On June 7, Justice N. Anand Venkatesh of the Madras High Court wrote a progressive judgment, setting new precedents for all cases that deal with LGBTQIA+ persons’ rights. The judgment is deemed exceptional for several reasons, but one of the many is his attempt to understand the processes he seeks to undo. Justice N. Venkatesh, through his actions, attempts to fully realise what it means to be queer in a heteronormative society. Vershika Sharma explains how Justice N. Venkatesh made an effort to overcome his biases to understand same-sex relationships. She argues that the same shifts how we see transformative constitutionalism. She argues that this movement is a progression from Navtej Johar judgment in implying the concept of ‘transformative constitutionalism’.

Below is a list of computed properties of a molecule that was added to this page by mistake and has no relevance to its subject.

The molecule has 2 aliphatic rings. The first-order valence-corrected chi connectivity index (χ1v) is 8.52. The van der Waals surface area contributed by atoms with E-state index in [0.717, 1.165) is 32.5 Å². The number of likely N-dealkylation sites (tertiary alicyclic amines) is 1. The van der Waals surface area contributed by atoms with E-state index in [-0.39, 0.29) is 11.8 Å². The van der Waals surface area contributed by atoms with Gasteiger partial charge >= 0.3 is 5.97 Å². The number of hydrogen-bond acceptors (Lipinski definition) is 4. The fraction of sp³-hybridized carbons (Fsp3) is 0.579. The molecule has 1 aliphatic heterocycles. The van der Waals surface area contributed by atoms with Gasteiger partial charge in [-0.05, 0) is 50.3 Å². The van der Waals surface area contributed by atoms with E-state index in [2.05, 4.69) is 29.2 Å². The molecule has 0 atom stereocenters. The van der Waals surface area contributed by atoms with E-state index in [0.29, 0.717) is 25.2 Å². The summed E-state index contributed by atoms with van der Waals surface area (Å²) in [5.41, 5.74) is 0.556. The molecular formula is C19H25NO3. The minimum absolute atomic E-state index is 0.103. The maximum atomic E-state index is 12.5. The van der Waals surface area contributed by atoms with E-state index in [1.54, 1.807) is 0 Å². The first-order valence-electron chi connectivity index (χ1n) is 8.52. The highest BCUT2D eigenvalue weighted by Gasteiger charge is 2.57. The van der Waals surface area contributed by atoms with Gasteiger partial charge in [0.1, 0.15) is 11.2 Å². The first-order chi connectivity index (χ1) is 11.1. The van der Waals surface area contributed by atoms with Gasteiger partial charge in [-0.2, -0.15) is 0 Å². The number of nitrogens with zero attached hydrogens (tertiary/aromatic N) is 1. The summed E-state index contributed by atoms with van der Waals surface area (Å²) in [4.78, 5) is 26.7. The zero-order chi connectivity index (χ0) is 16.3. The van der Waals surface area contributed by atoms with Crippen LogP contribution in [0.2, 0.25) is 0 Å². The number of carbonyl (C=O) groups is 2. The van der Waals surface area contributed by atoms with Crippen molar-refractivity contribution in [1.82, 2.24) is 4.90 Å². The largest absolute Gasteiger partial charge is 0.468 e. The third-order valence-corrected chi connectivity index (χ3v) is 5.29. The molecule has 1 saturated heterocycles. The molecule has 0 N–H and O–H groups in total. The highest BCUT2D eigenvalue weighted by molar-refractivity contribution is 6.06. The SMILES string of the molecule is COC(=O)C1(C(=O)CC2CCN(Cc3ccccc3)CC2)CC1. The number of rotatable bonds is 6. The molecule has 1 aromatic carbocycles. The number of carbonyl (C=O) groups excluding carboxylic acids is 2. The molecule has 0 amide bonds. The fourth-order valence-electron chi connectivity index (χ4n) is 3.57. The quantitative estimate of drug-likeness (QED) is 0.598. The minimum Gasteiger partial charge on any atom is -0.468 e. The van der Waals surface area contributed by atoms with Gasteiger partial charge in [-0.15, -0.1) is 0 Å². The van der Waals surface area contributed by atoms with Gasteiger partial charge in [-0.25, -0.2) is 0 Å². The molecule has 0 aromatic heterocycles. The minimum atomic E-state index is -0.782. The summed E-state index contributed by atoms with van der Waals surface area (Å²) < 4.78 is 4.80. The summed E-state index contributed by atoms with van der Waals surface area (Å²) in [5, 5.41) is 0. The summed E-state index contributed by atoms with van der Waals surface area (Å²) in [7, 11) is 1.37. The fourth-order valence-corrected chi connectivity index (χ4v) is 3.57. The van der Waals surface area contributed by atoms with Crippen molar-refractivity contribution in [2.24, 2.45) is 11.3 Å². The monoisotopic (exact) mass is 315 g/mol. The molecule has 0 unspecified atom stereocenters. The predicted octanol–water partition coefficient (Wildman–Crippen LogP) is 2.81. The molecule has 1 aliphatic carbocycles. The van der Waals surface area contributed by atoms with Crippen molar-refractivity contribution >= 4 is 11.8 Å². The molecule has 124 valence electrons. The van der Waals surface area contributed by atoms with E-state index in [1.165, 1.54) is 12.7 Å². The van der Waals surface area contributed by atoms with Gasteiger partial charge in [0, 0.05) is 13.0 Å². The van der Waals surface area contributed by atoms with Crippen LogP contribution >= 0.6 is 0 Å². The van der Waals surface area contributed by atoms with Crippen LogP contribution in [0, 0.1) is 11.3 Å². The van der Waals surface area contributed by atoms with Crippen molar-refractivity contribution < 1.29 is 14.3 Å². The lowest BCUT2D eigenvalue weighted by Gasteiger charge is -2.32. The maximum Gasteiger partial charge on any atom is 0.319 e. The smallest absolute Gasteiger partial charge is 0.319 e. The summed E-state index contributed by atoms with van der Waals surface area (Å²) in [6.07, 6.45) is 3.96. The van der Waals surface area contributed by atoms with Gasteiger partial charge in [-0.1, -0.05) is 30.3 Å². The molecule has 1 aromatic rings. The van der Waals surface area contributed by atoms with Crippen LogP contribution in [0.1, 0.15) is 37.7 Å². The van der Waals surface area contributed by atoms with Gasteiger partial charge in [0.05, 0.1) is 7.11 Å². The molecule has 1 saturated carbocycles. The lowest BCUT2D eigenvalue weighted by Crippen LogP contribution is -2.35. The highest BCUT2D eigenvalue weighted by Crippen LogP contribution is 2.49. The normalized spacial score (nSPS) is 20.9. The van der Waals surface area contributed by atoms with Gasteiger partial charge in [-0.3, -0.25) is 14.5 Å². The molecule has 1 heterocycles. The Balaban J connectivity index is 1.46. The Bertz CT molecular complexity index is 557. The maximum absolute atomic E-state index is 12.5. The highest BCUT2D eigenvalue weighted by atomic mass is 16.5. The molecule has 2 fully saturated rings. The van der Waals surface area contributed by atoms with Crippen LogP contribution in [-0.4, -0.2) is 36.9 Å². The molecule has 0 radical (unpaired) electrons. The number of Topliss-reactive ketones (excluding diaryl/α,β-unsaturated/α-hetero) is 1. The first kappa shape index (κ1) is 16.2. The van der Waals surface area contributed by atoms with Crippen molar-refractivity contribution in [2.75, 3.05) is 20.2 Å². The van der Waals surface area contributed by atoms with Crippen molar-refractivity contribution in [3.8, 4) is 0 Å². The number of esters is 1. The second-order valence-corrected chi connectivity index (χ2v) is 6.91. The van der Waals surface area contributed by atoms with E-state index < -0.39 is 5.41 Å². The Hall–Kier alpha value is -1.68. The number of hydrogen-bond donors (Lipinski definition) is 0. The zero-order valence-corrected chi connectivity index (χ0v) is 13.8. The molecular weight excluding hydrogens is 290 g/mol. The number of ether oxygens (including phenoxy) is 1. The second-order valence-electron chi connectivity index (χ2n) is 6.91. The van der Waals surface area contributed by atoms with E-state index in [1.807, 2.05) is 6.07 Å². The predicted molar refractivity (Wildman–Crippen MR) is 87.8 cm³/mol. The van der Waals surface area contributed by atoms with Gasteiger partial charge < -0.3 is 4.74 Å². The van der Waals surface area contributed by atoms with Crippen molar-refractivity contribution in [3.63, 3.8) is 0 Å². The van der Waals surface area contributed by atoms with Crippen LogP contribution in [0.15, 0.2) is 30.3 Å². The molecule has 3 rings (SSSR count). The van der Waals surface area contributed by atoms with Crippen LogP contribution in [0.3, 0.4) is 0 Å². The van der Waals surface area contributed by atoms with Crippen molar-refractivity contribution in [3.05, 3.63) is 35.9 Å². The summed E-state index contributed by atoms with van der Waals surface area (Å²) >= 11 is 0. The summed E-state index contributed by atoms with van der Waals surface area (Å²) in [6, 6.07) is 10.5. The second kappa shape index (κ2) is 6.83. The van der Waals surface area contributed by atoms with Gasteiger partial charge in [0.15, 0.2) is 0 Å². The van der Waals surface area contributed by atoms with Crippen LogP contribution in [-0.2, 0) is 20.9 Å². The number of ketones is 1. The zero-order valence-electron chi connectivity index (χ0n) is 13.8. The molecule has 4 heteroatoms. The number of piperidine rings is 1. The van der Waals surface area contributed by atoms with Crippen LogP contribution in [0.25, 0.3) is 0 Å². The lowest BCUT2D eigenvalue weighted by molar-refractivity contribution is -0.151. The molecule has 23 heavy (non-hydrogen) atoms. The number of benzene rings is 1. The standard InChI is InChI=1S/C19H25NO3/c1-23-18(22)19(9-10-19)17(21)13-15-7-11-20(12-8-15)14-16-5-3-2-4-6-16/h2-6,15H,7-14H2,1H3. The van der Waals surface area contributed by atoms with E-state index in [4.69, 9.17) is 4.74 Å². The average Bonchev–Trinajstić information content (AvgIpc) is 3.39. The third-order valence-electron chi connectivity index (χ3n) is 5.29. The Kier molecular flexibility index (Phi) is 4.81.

Over the past few years, mainstream media has given to itself the right to investigate, adjudicate and pronounce verdict over high-profile cases. In 2020, the Sushant Singh Rajput death took a vile turn as the media crossed all bounds, conducting a parallel trial and a witchhunt of the accused. Yashdeep Lakra analyses this trial by media, questioning, what it does to the dispensation of justice and the rights of the accused?
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